The Inca Trail to Machu Picchu – A Guided Trek of Peru
Discover Machu Picchu and explore one of the most advanced and incredible civilizations on Earth
If there is an international trek that best exemplifies an inspiring cultural experience and the spiritual power of an ancient people, Machu Picchu is it. The legendary site of early Incan creativity and structural design is our destination, highlighted by elaborate stone chambers, terraced hillsides, brilliant temples and the Intihuatana stone which served as the center of a primitive yet extremely efficient astronomical observatory. Experience “The Lost City of the Incas“ perched on a plateau at 8,000 feet in the Andes. Forgotten by outsiders for centuries, the ancient city of Machu Picchu was rediscovered by Yale archaeologist Hiram Bingham in 1911. Discover for yourself the legends and myths of one of the world’s most fascinating locales.
Participants are encouraged to prepare for the altitude and approximately 4-6 hours a day on the trail. This unforgettable adventure begins in Cuzco, Peru and is one of the jewels of our Spring calendar. Our 9-day trek follows the classic “Inca Trail“ into the lush emerald forests of the Peruvian Andes. Or combine this trek with our nine-day Andes Discovery trek for an exciting back to back journey and discover two of Peru’s extraordinary regions.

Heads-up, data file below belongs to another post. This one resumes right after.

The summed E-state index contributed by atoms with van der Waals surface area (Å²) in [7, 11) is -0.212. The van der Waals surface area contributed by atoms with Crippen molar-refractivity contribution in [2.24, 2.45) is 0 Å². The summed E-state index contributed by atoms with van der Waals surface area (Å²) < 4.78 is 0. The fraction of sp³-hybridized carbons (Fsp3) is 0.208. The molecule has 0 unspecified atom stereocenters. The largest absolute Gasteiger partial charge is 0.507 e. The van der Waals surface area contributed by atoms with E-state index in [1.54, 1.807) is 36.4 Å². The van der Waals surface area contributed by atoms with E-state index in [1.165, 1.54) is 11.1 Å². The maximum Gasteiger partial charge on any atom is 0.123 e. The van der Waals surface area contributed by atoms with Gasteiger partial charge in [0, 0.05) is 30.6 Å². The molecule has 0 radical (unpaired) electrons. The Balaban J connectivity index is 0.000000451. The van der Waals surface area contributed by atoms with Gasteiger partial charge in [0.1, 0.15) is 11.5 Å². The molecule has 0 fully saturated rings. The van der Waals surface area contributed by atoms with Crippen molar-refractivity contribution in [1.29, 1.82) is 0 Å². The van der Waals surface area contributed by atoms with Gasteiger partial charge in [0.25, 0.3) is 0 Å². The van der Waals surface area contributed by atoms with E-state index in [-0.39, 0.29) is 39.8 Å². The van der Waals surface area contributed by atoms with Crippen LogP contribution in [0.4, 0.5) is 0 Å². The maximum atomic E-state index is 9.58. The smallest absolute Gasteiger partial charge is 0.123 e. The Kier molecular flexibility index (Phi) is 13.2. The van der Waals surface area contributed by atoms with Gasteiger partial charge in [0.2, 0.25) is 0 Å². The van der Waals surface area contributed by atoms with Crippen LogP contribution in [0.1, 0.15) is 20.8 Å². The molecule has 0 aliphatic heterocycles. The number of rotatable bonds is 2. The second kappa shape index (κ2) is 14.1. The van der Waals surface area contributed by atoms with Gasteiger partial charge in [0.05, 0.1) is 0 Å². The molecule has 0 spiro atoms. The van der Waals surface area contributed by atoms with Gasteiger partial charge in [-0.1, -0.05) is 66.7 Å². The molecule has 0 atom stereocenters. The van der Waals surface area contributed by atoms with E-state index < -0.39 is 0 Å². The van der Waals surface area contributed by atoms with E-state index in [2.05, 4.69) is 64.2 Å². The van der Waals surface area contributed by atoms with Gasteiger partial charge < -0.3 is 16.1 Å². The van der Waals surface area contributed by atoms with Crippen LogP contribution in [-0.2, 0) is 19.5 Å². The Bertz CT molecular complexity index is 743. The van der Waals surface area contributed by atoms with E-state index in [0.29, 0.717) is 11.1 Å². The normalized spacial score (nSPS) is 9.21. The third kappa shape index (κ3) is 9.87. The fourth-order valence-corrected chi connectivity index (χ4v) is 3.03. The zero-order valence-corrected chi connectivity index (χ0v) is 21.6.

2016 Trek Dates
Machu Picchu and Classic Inca Trail
After arriving in Lima we begin our journey in the bustling colonial city of Cusco where we tour the colorful markets and visit nearby ruins. Then visit the Sacred Valley. From here, our fully supported trek follows an ancient path through the Urubamba Valley to what is referred to by the Quechua people as the “Cloud Forest“. At last, we descend 1,500 cut-stone steps and enter the Gateway of the Sun, beyond which lies the glories of Machu Picchu. Built in the 14th century and unspoiled by the Spanish conquistadors, this historic site also known in Quechua as “Old Peak“ will enchant the explorer within you.
Machu Picchu and Salkantay Trail
The Salkantay trek follows an ancient path to a high mountain pass between two great peaks known as Salkantay (6271m) and Huamantay (5850m). During the trek we also have the option of staying at nice lodges instead of tent camping. Following the pass, the trail drops to what is referred to by the Quechua people as the “Cloud Forest“. At last, we arrive and enter the Gateway of the Sun, beyond which lies the glories of Machu Picchu.
- Day 1: Arrive in Peru; overnight in Lima.
- Day 2: Arrive in Cusco; short walk from the Plaza De Armas, then time to explore the center of Cusco. Orientation in the late afternoon.
- Day 3: Visit the Urubamba Valley (Sacred Valley, 9,400 feet); explore ruins, visit markets. and enjoy local foods.
- Day 4: Tour Cusco and visit historical site of Sacsayhuaman.
- Day 5: Travel to Piscacucho; trek to Huayllabamba (3,000 meters).
- Day 6: Trek along river trail towards Warmiwañusca (“Dead Woman’s Pass”), passing through a cloud forest containing Polylepis trees. The pass itself is the highest point on the “Classic Inca Trail” (13,000 feet). Descend to Pacaymayo camp and facilities.